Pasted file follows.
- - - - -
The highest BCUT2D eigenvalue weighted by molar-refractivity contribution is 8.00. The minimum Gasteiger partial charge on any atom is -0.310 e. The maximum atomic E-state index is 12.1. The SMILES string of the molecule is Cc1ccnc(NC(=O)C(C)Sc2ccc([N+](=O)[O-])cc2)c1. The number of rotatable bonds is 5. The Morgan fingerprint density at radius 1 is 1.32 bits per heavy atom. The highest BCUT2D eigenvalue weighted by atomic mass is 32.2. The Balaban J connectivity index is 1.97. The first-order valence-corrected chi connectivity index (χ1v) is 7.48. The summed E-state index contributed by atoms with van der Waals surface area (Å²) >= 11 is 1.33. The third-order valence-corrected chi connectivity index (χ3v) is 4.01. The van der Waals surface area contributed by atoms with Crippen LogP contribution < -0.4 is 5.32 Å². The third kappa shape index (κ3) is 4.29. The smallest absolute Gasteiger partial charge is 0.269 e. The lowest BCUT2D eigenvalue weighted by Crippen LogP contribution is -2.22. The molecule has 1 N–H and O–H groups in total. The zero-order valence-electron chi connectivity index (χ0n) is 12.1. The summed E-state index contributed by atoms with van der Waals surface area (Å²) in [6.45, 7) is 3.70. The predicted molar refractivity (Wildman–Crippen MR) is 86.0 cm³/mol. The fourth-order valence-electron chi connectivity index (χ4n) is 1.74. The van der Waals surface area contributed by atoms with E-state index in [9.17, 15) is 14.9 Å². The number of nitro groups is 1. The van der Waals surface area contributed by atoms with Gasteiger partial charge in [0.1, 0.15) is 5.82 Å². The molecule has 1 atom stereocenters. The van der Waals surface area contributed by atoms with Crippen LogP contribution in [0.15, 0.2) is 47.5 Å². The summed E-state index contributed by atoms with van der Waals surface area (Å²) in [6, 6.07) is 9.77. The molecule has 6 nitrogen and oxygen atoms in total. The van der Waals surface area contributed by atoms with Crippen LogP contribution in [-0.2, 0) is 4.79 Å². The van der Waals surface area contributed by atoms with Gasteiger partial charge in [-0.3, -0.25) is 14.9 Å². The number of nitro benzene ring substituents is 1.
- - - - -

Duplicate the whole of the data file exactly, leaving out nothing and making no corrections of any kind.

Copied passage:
The highest BCUT2D eigenvalue weighted by molar-refractivity contribution is 8.00. The minimum Gasteiger partial charge on any atom is -0.310 e. The maximum atomic E-state index is 12.1. The SMILES string of the molecule is Cc1ccnc(NC(=O)C(C)Sc2ccc([N+](=O)[O-])cc2)c1. The number of rotatable bonds is 5. The Morgan fingerprint density at radius 1 is 1.32 bits per heavy atom. The highest BCUT2D eigenvalue weighted by atomic mass is 32.2. The Balaban J connectivity index is 1.97. The first-order valence-corrected chi connectivity index (χ1v) is 7.48. The summed E-state index contributed by atoms with van der Waals surface area (Å²) >= 11 is 1.33. The third-order valence-corrected chi connectivity index (χ3v) is 4.01. The van der Waals surface area contributed by atoms with Crippen LogP contribution < -0.4 is 5.32 Å². The third kappa shape index (κ3) is 4.29. The smallest absolute Gasteiger partial charge is 0.269 e. The lowest BCUT2D eigenvalue weighted by Crippen LogP contribution is -2.22. The molecule has 1 N–H and O–H groups in total. The zero-order valence-electron chi connectivity index (χ0n) is 12.1. The summed E-state index contributed by atoms with van der Waals surface area (Å²) in [6.45, 7) is 3.70. The predicted molar refractivity (Wildman–Crippen MR) is 86.0 cm³/mol. The fourth-order valence-electron chi connectivity index (χ4n) is 1.74. The van der Waals surface area contributed by atoms with E-state index in [9.17, 15) is 14.9 Å². The number of nitro groups is 1. The van der Waals surface area contributed by atoms with Gasteiger partial charge in [0.1, 0.15) is 5.82 Å². The molecule has 1 atom stereocenters. The van der Waals surface area contributed by atoms with Crippen LogP contribution in [0.15, 0.2) is 47.5 Å². The summed E-state index contributed by atoms with van der Waals surface area (Å²) in [6, 6.07) is 9.77. The molecule has 6 nitrogen and oxygen atoms in total. The van der Waals surface area contributed by atoms with Crippen LogP contribution in [-0.2, 0) is 4.79 Å². The van der Waals surface area contributed by atoms with Gasteiger partial charge in [-0.3, -0.25) is 14.9 Å². The number of nitro benzene ring substituents is 1.